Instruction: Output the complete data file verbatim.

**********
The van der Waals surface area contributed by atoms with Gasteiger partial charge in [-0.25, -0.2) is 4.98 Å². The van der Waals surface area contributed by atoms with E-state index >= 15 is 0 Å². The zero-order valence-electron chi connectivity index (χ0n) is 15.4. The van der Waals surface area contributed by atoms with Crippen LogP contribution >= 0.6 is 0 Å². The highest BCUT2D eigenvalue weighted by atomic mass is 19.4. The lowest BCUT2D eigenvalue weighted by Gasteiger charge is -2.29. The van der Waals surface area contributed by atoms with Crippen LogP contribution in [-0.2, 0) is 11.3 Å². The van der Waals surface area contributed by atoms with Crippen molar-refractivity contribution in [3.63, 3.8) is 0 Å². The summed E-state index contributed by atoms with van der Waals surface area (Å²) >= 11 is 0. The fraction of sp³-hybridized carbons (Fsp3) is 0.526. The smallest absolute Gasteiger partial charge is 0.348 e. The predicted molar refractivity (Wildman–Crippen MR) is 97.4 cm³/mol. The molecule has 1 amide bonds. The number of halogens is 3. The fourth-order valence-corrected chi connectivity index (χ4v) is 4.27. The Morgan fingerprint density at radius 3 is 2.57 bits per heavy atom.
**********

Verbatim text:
The van der Waals surface area contributed by atoms with Gasteiger partial charge in [-0.25, -0.2) is 4.98 Å². The van der Waals surface area contributed by atoms with E-state index >= 15 is 0 Å². The zero-order valence-electron chi connectivity index (χ0n) is 15.4. The van der Waals surface area contributed by atoms with Crippen LogP contribution >= 0.6 is 0 Å². The highest BCUT2D eigenvalue weighted by atomic mass is 19.4. The lowest BCUT2D eigenvalue weighted by Gasteiger charge is -2.29. The van der Waals surface area contributed by atoms with Crippen LogP contribution in [-0.2, 0) is 11.3 Å². The van der Waals surface area contributed by atoms with Crippen molar-refractivity contribution in [3.63, 3.8) is 0 Å². The summed E-state index contributed by atoms with van der Waals surface area (Å²) >= 11 is 0. The fraction of sp³-hybridized carbons (Fsp3) is 0.526. The smallest absolute Gasteiger partial charge is 0.348 e. The predicted molar refractivity (Wildman–Crippen MR) is 97.4 cm³/mol. The molecule has 1 amide bonds. The number of halogens is 3. The fourth-order valence-corrected chi connectivity index (χ4v) is 4.27. The Morgan fingerprint density at radius 3 is 2.57 bits per heavy atom.